2016 Baku Rd10: China to face Russia to decide Women's

by Albert Silver
9/13/2016 – The penultimate round saw few changes if any in the leaderboards. The USA played Georgia and won, with the only hiccup being Nakamura's loss to Mchedlishvili. Ukraine also defeated the Czech, while their Volokitin soars at a 2994 performance. Russia only drew India, though they still remain clear third. Remarkably, Canada is in 4th place on tiebreak. The Women's saw China barely overcome Poland, while Ukraine drew India. Russia won against Georgia and will face China for the gold. Large illustrated report with videos and GM analysis.

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2016 Baku Olympiad

All games start at 3 p.m. local time = 1 p.m. in Europe (CEST), one hour earlier in Britain, and 2 p.m. in Moscow. You can find the starting time at your location here.

Watch it live on Playchess!

Round ten

At this point of the competition, the leaders in the Open section are well-established, but that is not to say the podium is all spoken for. Accidents happen, as will be seen, but barring such mishaps, gold and silver will be determined by the USA and Ukraine.

The US team continues to pursue the dream of gold, a dream that was only last fulfilled in 1976 in Haifa, Israel, which was precisely the only Olympiad since 1952 that did not have the USSR, or numerous eastern countries participating. Having faced all its nearest rivals, with the same going for Ukraine, it is more a question of continuing to stamp their authority and avoiding any tragic upsets.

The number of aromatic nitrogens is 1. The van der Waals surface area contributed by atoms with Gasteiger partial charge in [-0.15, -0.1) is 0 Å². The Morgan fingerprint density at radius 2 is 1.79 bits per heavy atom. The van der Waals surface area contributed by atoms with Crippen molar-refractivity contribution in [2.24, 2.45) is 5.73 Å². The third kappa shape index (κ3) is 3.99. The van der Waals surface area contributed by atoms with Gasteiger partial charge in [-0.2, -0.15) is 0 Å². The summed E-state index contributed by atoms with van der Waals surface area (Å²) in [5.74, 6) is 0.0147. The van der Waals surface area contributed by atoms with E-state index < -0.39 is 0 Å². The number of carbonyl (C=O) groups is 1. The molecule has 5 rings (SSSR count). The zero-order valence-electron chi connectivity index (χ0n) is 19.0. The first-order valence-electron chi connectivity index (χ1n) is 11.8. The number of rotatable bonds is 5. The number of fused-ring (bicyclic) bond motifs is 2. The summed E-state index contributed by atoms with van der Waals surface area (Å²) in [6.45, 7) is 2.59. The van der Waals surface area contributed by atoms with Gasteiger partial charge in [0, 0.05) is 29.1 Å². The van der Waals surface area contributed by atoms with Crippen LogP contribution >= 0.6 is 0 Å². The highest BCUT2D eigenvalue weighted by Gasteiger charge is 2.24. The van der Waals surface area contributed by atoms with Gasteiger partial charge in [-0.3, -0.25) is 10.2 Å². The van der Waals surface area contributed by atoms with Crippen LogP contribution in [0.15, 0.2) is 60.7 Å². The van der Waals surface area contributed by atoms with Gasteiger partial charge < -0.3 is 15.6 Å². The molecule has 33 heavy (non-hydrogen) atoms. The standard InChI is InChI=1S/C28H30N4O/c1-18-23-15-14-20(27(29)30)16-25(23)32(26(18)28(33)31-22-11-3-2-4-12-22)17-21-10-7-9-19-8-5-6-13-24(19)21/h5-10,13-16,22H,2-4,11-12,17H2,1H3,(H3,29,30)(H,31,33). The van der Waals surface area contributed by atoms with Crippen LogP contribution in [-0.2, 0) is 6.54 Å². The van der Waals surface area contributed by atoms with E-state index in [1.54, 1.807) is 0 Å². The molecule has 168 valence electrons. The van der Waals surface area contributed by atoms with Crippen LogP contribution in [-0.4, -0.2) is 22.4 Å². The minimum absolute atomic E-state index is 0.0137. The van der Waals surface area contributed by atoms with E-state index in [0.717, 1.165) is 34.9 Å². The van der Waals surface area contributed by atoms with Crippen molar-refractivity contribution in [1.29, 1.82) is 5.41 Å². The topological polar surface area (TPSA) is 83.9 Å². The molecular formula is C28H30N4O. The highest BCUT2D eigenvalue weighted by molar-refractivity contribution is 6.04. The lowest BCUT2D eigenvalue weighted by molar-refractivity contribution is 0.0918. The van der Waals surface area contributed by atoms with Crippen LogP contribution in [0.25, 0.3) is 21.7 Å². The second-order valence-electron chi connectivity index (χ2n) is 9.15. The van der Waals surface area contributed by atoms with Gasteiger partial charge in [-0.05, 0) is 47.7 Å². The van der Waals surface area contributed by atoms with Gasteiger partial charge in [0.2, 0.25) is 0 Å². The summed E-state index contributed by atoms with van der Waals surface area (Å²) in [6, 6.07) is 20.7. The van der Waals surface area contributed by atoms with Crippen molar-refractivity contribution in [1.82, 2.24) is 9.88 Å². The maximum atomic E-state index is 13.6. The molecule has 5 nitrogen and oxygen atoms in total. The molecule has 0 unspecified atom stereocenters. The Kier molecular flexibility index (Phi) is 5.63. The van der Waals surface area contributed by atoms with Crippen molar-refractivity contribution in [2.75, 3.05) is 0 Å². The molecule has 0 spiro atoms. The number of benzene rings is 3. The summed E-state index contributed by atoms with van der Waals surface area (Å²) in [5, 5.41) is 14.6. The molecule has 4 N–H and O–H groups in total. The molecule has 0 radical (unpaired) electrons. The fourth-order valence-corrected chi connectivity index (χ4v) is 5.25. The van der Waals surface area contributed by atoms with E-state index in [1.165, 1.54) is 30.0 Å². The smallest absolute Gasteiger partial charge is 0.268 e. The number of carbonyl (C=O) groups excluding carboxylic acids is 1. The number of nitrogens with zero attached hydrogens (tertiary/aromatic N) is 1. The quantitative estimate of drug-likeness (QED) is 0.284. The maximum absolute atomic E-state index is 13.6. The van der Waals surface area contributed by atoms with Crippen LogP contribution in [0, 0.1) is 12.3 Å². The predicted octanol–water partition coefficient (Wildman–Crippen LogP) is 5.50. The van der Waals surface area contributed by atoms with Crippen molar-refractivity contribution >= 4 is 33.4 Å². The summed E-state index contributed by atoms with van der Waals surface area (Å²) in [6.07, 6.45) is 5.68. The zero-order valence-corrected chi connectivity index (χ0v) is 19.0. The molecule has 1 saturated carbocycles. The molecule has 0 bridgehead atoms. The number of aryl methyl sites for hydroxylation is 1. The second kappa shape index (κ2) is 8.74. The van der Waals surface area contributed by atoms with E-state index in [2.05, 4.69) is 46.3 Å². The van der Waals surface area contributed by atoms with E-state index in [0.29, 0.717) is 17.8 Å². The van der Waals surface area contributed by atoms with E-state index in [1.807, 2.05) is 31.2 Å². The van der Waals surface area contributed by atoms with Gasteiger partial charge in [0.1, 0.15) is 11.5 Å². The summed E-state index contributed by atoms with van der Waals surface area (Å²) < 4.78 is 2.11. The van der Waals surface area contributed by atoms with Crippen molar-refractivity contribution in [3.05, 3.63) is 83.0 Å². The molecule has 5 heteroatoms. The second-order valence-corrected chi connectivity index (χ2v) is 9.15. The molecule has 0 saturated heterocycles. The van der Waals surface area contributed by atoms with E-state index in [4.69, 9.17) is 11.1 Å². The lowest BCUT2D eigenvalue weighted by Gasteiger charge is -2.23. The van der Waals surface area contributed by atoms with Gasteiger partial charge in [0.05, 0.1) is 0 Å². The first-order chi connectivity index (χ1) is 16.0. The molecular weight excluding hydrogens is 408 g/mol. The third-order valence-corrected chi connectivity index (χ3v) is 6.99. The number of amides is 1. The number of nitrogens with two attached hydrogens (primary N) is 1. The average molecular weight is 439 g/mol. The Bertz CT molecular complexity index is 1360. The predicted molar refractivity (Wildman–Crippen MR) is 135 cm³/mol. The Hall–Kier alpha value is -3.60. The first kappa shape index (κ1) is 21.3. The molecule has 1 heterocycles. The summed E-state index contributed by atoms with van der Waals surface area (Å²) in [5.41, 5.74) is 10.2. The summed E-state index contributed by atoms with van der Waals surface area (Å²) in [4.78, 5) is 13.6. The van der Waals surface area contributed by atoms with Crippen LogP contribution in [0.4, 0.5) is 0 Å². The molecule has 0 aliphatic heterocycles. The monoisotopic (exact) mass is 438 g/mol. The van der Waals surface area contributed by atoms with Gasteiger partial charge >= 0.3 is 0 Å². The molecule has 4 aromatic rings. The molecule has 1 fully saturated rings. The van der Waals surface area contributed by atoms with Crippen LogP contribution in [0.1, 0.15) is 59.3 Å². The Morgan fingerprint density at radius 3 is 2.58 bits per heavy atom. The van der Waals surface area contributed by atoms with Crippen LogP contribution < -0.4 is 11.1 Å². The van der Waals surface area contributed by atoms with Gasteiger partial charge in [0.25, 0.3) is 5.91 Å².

The opponent of the day was Georgia, and once more, eyes were riveted to the first board. If Caruana would naturally be considered the outright favorite under normal circumstances, this is without taking into consideration Baadur Jobava's fantastic performance that had been in excess of 3000 going into this round. That was the kind of form he had shown. (photo by David Llada)

There was no lack of interested players to come and watch. Russian GM Alexander Grischuk came to see whether the Georgian would continue his miracle run. (photo by M. Emelianova)

Here one can see both Carlsen and Nakamura following the game. In the end, Fabiano was more than up to the task, though neither made any headway, and a draw was agreed. (photo by David Llada)

Sam Shankland, brought back to board four, was one of the key winners in the round, defeating GM Sanikidze. In spite of close calls and escapes that would make Houdini proud, Shankland continues to be undefeated in the Olympiad with 5.5/7 and a 2742 performance. (photo by David Llada)

It wasn't all smooth sailing though, as Hikaru Nakamura, sporting a runny nose and nasty cough, was clearly the worse for shape, which cost him as he lost to GM Mchedlishvili. Luckily, Wesley So was still in red hot form and helped clinch it for the Americans. (photo by David Llada)

Ukraine's lineup might seem weakened by the absence of Vassily Ivanchuk, but other players have managed to shine so brightly that they still are in prime position for a gold. Board four's Andrei Voloktin is the brightest of these comets with a fantastic 7.5/8 and 2994 performance. Enjoy some of his handiwork below. (photo by David Llada)

Andrei Volokitin - Vlastimil Babula (Annotated by GM Elshan Moradiabadi)